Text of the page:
Self-Categorization Theory

Self-Categorization Theory: Explanation of the Psychology of Individuals in Crowds

Self-categorization theory assumes that people in groups tend to stress similarities in the group over individual differences (Vider 2004). Although this sounds somewhat like Le Bon’s contagion theory Opens in new window, self-categorization theory differs in that people shift their focus from individual identity (which reflects personal values, attitudes, and beliefs) to the identity of the collective (which reflects its values, attitudes, and beliefs).

Through this process, the crowd comes to some understanding of appropriate behavior for that collective. These behaviors may range from standing to applaud at the end of a concert to turning over cars and setting them ablaze. How does this happen?

People socially identify with others around them and take on the voice of the collective we. This process is influenced both by the individual and by the collective. For example, snowball fights break out during the winter on many university campuses across North America. These snowball fights usually pit one dorm against another, with residents of each respective dorm socially identifying with others who live in the same building. But what causes the snowball fights to break out in the first place?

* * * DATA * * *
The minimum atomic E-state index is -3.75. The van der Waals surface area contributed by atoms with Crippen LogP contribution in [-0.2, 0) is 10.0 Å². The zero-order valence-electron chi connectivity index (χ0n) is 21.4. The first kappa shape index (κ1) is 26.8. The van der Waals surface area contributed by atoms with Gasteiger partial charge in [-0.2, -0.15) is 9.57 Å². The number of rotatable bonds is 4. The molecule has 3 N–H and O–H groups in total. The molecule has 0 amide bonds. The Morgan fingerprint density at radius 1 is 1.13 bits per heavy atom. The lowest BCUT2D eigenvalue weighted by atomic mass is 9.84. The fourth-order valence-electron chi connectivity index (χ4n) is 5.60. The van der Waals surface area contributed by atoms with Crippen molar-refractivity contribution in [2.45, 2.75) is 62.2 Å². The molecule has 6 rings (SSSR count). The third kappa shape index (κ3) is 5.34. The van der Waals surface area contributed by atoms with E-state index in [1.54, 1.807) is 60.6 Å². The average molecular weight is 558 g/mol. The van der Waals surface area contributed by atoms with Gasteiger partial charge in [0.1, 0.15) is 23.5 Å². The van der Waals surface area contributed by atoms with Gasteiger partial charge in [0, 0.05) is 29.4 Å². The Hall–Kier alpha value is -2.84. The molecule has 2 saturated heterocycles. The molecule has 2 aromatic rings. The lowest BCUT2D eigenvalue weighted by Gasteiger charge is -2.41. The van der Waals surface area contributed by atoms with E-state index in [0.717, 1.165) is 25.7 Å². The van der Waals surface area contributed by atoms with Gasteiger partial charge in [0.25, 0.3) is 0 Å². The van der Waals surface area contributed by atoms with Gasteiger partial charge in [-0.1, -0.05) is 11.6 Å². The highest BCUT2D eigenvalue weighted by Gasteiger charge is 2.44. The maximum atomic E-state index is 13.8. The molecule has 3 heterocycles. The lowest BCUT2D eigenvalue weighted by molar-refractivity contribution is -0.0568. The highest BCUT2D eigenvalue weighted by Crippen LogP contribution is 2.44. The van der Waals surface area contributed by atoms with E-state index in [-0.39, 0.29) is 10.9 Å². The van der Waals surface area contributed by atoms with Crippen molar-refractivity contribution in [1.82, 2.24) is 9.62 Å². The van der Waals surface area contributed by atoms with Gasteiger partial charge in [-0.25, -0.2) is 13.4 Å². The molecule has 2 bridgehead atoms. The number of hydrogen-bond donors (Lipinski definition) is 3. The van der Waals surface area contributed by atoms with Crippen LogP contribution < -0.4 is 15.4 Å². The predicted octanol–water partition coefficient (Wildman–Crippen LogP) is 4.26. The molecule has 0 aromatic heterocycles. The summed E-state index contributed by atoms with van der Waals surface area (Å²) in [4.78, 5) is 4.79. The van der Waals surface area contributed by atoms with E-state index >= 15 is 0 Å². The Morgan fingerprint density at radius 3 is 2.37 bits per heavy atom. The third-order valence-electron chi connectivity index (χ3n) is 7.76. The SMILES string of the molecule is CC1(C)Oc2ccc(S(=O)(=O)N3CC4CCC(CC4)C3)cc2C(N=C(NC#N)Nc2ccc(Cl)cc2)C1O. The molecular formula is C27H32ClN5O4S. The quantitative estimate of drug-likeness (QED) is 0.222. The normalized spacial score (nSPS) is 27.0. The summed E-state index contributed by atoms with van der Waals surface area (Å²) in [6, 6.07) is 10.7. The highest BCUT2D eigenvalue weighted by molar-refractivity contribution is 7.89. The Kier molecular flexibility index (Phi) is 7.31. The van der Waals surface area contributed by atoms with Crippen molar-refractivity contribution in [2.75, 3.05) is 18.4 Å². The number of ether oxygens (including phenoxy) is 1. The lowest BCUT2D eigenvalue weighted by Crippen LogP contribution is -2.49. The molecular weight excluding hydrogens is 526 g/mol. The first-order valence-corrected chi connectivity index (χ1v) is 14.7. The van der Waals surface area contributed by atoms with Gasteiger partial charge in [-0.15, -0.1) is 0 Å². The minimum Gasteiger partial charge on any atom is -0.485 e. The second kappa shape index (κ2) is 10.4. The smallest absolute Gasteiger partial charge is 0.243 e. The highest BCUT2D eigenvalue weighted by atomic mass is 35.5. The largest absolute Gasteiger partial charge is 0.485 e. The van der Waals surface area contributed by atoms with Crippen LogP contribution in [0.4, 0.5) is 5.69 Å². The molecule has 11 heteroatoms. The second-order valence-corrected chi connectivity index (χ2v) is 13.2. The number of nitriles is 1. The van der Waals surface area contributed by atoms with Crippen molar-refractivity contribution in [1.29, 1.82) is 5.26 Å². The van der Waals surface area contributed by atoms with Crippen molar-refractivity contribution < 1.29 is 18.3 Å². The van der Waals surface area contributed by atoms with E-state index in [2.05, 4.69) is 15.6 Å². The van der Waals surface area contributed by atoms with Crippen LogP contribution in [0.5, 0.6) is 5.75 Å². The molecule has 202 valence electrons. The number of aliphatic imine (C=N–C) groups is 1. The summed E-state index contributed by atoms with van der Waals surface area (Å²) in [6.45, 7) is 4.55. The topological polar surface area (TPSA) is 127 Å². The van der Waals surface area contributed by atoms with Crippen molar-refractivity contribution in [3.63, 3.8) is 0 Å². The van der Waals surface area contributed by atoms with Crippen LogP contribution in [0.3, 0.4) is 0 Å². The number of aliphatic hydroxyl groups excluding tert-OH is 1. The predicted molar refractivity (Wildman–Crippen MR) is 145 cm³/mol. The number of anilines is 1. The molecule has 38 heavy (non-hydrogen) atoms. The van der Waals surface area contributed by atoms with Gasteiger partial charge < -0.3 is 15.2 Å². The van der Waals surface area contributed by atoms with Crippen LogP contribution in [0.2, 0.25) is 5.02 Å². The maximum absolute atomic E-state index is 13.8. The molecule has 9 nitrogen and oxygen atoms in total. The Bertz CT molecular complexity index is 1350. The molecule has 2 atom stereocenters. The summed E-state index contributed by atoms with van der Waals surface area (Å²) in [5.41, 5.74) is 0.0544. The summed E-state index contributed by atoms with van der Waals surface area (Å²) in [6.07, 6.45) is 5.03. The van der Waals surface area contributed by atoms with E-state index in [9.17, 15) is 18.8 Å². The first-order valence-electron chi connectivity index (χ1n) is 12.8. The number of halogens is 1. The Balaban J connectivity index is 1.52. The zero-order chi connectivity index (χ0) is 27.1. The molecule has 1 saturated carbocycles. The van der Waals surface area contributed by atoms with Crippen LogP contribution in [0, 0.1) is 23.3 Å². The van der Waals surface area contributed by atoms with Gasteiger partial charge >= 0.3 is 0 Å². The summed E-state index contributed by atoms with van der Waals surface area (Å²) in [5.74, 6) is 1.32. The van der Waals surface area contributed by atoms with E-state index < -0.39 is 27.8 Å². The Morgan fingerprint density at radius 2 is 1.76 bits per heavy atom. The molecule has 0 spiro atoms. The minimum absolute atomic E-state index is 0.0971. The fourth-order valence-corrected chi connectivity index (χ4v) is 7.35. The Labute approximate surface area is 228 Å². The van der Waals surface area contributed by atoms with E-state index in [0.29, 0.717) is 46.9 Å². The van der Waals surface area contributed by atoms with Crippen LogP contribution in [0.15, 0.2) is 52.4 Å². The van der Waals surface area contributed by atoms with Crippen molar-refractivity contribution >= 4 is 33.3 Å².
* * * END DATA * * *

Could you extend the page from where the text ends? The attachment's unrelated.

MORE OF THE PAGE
In terms of self-categorization theory, identifying as a resident of a specific dorm is both the cause of the snowball fight and an outcome of the snowball fight. Individuals in a crowd before the snowball fight starts may be prompted to throw snow at other individuals who identify themselves as living in another dorm. As the snowball fight breaks out and more people join, they are drawn to the collective that is defined by the dorm in which they live, thus feeding the cycle of cause and effect.

Whereas Le Bon’s theory suggests that rules don’t exist for mobs and riots, self-categorization theory states that members of the mob or riot feel as though new rules apply to their collective based on the attitudes and beliefs of that collective. These new rules develop into norms, which are more loosely defined than norms that small groups develop.

Many people in mobs or riots assume these norms are acceptable through two main ways:

  1. First the individual projects personal attitudes and behaviors onto others in the crowd and interprets any similar attitude or behavior as substantiation of this perspective, although this may or may not be the case.
  2. Second, bystanders who are not involved with the mob or riot often support violent or destructive actions through cheering, egging on, and pointing out new targets.

Members of the mob or riot often interpret lack of condemnation as tacit support for what they are doing. This manifests itself among rioters as well, who are reluctant to point out to others that their behaviors would normally be considered inappropriate. These instances are examples of the false consensus effect.